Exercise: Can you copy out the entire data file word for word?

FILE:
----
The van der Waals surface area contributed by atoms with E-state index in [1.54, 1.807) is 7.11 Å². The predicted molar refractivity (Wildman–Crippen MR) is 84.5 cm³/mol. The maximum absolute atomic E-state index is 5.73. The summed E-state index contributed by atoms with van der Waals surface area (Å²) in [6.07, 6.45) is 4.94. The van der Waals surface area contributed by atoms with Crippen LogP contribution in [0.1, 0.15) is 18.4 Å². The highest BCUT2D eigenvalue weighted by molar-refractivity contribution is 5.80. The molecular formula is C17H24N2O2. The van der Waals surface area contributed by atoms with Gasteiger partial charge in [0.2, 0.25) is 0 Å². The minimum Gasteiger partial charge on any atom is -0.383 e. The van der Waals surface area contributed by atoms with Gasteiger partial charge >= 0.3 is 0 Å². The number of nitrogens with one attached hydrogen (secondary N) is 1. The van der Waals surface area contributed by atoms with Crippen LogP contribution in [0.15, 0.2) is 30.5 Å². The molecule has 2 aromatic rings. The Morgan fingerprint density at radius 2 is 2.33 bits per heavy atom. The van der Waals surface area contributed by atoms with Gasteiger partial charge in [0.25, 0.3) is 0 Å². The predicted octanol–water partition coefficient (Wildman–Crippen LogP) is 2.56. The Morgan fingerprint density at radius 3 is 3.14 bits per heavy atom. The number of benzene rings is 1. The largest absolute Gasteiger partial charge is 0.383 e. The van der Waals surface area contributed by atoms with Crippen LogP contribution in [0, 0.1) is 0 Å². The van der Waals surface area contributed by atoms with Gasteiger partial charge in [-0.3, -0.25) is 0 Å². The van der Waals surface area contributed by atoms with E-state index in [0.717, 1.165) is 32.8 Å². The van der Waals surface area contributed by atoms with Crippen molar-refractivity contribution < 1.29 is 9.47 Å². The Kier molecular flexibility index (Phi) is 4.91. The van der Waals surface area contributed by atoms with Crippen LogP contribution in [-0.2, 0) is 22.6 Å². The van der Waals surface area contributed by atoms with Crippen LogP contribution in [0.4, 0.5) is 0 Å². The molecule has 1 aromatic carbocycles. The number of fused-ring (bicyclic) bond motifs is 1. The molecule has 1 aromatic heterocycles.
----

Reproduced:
The van der Waals surface area contributed by atoms with E-state index in [1.54, 1.807) is 7.11 Å². The predicted molar refractivity (Wildman–Crippen MR) is 84.5 cm³/mol. The maximum absolute atomic E-state index is 5.73. The summed E-state index contributed by atoms with van der Waals surface area (Å²) in [6.07, 6.45) is 4.94. The van der Waals surface area contributed by atoms with Crippen LogP contribution in [0.1, 0.15) is 18.4 Å². The highest BCUT2D eigenvalue weighted by molar-refractivity contribution is 5.80. The molecular formula is C17H24N2O2. The van der Waals surface area contributed by atoms with Gasteiger partial charge in [0.2, 0.25) is 0 Å². The minimum Gasteiger partial charge on any atom is -0.383 e. The van der Waals surface area contributed by atoms with Gasteiger partial charge >= 0.3 is 0 Å². The number of nitrogens with one attached hydrogen (secondary N) is 1. The van der Waals surface area contributed by atoms with Crippen LogP contribution in [0.15, 0.2) is 30.5 Å². The molecule has 2 aromatic rings. The Morgan fingerprint density at radius 2 is 2.33 bits per heavy atom. The van der Waals surface area contributed by atoms with Gasteiger partial charge in [0.25, 0.3) is 0 Å². The predicted octanol–water partition coefficient (Wildman–Crippen LogP) is 2.56. The Morgan fingerprint density at radius 3 is 3.14 bits per heavy atom. The number of benzene rings is 1. The largest absolute Gasteiger partial charge is 0.383 e. The van der Waals surface area contributed by atoms with Crippen LogP contribution in [0, 0.1) is 0 Å². The van der Waals surface area contributed by atoms with Gasteiger partial charge in [-0.3, -0.25) is 0 Å². The van der Waals surface area contributed by atoms with E-state index in [0.717, 1.165) is 32.8 Å². The van der Waals surface area contributed by atoms with Crippen molar-refractivity contribution < 1.29 is 9.47 Å². The Kier molecular flexibility index (Phi) is 4.91. The van der Waals surface area contributed by atoms with Crippen LogP contribution in [-0.2, 0) is 22.6 Å². The van der Waals surface area contributed by atoms with Crippen LogP contribution in [0.4, 0.5) is 0 Å². The molecule has 1 aromatic carbocycles. The number of fused-ring (bicyclic) bond motifs is 1. The molecule has 1 aromatic heterocycles.